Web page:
Criminal Justice

Criminal Justice: Diversionary Programs

The issue of juveniles in trouble with the law is an unfortunate circumstance in society. However, there are programs in place that aim at curtailing the outcomes of this issue such as the A&E program, “Beyond Scared Straight.” This diversionary program serves to traumatize at-risk youth to deter them from criminal behavior and ending up in prison. Many people favour these types of programs, no doubt, because they feel if the kids are scared enough about the possible consequences of crime, then perhaps they will not commit crimes and turn their lives around. However, according to an article in The Baltimore Sun, this tactic does not work, even though the television network portrays that it does. Research studies show that youth participants in programs like “Beyond Scared Straight” are actually 28% more likely to be criminal offenders. In addition, research reported this type of program could cause harm, as many of the youth reported being sexually harassed or victims of theft while participating in the program (Robinson & Slowikowski, 2011). Moreover, a New York probation department suspended their ‘Scared Straight’ program. This was due to findings that this type of program violates the Juvenile Justice and Delinquency Act of 1974, which stipulates adult inmates must be housed separately from juvenile inmates, and in the program they were not (Flatley, 2013).

Another diversionary program similar to the “Scared Straight” program is called “Take Charge” and it attempts to deter youth from crime through “job training, outreach, leadership, behavioral modification, financial literacy, family strength and other resources” (Gross, 2013, para. 7). This program was developed in response to a number of youth deaths from criminal violence. The characteristics of this program are likely more effective than just trying to scare kids into submission, which is violence in itself. Diversionary programs should not focus on violence but on positive distractions and rewards for going to good route.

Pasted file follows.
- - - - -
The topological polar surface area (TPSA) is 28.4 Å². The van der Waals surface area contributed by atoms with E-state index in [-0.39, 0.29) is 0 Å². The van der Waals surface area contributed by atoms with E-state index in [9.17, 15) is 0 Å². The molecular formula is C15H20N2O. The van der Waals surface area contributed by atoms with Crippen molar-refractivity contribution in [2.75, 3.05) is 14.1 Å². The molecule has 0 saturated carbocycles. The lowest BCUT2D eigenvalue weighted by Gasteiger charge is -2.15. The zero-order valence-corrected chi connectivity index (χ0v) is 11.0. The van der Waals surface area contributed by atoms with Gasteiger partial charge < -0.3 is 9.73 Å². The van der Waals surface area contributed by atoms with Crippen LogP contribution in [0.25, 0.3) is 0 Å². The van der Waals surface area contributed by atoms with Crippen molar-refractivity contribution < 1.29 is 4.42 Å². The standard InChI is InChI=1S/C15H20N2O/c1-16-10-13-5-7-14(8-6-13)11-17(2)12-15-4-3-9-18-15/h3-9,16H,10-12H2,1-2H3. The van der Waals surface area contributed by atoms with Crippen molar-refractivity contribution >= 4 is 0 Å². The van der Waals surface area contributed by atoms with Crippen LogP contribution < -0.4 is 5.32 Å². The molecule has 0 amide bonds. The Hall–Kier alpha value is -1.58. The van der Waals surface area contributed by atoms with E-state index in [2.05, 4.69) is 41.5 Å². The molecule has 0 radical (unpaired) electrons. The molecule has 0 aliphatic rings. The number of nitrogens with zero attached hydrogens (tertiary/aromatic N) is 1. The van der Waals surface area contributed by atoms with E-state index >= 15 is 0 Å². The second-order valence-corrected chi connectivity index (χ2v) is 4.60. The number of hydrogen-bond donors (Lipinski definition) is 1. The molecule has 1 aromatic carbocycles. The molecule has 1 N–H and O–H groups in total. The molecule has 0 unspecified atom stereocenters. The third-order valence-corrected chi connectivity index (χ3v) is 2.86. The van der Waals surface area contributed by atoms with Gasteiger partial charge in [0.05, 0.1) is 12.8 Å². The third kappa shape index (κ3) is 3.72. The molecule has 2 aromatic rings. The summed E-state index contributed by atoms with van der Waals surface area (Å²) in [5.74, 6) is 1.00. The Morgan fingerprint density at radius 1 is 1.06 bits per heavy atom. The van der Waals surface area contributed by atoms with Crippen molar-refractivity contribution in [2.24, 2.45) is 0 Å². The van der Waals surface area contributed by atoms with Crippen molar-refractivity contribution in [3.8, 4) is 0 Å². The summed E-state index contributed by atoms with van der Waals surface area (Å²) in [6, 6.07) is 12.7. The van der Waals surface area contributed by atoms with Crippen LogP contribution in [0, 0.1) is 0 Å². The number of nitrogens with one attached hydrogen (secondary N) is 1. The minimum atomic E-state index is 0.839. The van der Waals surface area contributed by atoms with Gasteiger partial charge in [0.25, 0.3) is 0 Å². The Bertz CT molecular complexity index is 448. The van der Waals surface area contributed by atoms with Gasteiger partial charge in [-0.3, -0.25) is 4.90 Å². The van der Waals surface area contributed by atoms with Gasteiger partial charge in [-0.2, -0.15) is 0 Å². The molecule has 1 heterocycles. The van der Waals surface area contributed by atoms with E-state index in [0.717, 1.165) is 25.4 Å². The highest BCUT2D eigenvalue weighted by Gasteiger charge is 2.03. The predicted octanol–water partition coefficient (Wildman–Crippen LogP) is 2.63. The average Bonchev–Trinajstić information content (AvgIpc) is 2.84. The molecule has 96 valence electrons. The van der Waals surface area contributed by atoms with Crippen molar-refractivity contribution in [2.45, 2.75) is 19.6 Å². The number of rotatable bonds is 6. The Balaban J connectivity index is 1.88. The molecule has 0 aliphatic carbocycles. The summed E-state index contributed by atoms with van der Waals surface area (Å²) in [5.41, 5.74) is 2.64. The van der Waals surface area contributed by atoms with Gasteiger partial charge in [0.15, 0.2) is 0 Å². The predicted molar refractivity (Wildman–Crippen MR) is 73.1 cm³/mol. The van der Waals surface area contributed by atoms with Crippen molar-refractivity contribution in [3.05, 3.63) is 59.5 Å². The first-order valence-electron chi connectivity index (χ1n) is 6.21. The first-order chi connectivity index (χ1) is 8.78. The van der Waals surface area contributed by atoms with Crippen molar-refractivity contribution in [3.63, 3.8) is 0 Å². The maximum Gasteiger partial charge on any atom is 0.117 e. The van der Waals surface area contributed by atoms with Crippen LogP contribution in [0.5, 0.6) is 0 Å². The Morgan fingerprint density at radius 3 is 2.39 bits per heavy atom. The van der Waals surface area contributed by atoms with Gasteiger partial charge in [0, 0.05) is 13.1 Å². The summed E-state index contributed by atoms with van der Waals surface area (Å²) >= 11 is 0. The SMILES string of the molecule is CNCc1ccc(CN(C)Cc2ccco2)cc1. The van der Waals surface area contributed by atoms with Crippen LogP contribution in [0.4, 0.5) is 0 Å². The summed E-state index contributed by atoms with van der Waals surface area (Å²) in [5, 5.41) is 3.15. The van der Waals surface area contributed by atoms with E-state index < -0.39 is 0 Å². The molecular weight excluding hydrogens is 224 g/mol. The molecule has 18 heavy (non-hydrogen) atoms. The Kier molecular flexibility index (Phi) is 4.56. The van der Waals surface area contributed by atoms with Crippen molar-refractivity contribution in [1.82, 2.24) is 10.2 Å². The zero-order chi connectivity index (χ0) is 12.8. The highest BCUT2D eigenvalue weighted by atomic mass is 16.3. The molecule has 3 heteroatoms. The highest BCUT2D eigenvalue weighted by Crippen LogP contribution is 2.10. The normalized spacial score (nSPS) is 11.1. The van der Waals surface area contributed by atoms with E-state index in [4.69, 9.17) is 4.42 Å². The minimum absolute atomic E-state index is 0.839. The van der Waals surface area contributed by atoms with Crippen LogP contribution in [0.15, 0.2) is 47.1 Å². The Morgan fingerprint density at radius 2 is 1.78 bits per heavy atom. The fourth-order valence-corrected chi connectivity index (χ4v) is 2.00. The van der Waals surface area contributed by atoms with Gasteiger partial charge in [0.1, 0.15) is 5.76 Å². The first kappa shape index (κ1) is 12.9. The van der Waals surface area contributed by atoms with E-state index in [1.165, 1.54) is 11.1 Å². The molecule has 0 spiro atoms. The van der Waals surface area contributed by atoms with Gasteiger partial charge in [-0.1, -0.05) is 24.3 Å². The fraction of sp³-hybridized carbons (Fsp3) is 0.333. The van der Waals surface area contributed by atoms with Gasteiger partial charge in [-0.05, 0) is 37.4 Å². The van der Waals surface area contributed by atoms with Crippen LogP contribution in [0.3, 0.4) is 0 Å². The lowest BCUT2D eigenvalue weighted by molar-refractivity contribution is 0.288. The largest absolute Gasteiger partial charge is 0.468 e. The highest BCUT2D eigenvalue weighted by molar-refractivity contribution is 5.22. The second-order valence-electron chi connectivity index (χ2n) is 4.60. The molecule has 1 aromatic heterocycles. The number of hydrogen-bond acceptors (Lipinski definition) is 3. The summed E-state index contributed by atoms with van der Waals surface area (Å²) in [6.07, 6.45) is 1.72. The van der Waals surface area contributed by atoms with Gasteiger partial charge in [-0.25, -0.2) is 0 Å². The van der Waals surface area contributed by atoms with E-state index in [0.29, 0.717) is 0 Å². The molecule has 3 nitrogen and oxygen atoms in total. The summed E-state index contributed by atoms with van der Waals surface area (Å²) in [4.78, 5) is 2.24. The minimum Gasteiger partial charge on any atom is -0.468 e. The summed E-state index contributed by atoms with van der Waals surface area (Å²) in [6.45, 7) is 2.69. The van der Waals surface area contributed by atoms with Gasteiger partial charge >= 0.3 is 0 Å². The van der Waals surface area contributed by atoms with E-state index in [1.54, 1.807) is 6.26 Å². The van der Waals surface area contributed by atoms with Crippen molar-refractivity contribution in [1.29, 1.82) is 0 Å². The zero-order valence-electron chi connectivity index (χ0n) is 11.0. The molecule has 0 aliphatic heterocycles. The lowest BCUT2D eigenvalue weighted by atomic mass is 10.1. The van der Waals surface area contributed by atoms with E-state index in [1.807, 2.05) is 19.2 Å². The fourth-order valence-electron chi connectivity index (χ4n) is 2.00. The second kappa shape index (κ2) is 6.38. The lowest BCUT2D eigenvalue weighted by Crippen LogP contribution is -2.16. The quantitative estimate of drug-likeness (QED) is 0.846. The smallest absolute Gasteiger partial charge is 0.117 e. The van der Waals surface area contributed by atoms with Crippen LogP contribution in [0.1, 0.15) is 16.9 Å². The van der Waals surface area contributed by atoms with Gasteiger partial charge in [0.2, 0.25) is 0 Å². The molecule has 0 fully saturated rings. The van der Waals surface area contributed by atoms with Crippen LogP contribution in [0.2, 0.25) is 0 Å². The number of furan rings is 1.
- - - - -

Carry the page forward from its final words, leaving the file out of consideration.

Flatley, D. (2013, March 28). Jefferson County suspends ‘Scared Straight’ program. Retrieved from Watertown Daily Times:

Gross, D. J. (2013, April 12). Prince George’s leaders divided on youth violence solution. Retrieved from The Gazette Online:

Robinson, L. O., & Slowikowski, J. (2011, January 31). Scary — and ineffective. Retrieved from The Baltimore Sun: